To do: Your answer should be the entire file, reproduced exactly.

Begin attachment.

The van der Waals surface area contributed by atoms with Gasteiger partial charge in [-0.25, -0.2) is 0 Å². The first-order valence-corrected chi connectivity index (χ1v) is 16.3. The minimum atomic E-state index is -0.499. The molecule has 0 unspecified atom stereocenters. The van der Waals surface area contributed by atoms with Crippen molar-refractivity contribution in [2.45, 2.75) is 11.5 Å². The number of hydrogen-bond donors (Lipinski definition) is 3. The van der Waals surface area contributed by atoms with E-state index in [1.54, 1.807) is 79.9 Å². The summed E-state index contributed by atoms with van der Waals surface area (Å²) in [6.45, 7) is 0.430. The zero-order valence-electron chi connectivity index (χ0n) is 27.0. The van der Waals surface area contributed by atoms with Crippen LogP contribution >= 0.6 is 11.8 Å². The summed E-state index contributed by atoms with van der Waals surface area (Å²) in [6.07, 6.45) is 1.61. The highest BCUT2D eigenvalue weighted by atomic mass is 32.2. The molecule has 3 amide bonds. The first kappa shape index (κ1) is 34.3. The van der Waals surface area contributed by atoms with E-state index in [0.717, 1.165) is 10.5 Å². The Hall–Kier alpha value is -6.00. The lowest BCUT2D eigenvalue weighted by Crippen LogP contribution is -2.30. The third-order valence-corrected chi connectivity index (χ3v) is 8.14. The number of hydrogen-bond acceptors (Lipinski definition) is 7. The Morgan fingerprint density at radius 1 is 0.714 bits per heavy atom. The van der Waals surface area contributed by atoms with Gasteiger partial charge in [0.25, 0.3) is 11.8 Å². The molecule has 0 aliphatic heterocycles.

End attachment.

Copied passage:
The van der Waals surface area contributed by atoms with Gasteiger partial charge in [-0.25, -0.2) is 0 Å². The first-order valence-corrected chi connectivity index (χ1v) is 16.3. The minimum atomic E-state index is -0.499. The molecule has 0 unspecified atom stereocenters. The van der Waals surface area contributed by atoms with Crippen molar-refractivity contribution in [2.45, 2.75) is 11.5 Å². The number of hydrogen-bond donors (Lipinski definition) is 3. The van der Waals surface area contributed by atoms with E-state index in [1.54, 1.807) is 79.9 Å². The summed E-state index contributed by atoms with van der Waals surface area (Å²) in [6.45, 7) is 0.430. The zero-order valence-electron chi connectivity index (χ0n) is 27.0. The van der Waals surface area contributed by atoms with Crippen LogP contribution >= 0.6 is 11.8 Å². The summed E-state index contributed by atoms with van der Waals surface area (Å²) in [6.07, 6.45) is 1.61. The highest BCUT2D eigenvalue weighted by atomic mass is 32.2. The molecule has 3 amide bonds. The first kappa shape index (κ1) is 34.3. The van der Waals surface area contributed by atoms with E-state index in [0.717, 1.165) is 10.5 Å². The Hall–Kier alpha value is -6.00. The lowest BCUT2D eigenvalue weighted by Crippen LogP contribution is -2.30. The third-order valence-corrected chi connectivity index (χ3v) is 8.14. The number of hydrogen-bond acceptors (Lipinski definition) is 7. The Morgan fingerprint density at radius 1 is 0.714 bits per heavy atom. The van der Waals surface area contributed by atoms with Gasteiger partial charge in [0.25, 0.3) is 11.8 Å². The molecule has 0 aliphatic heterocycles.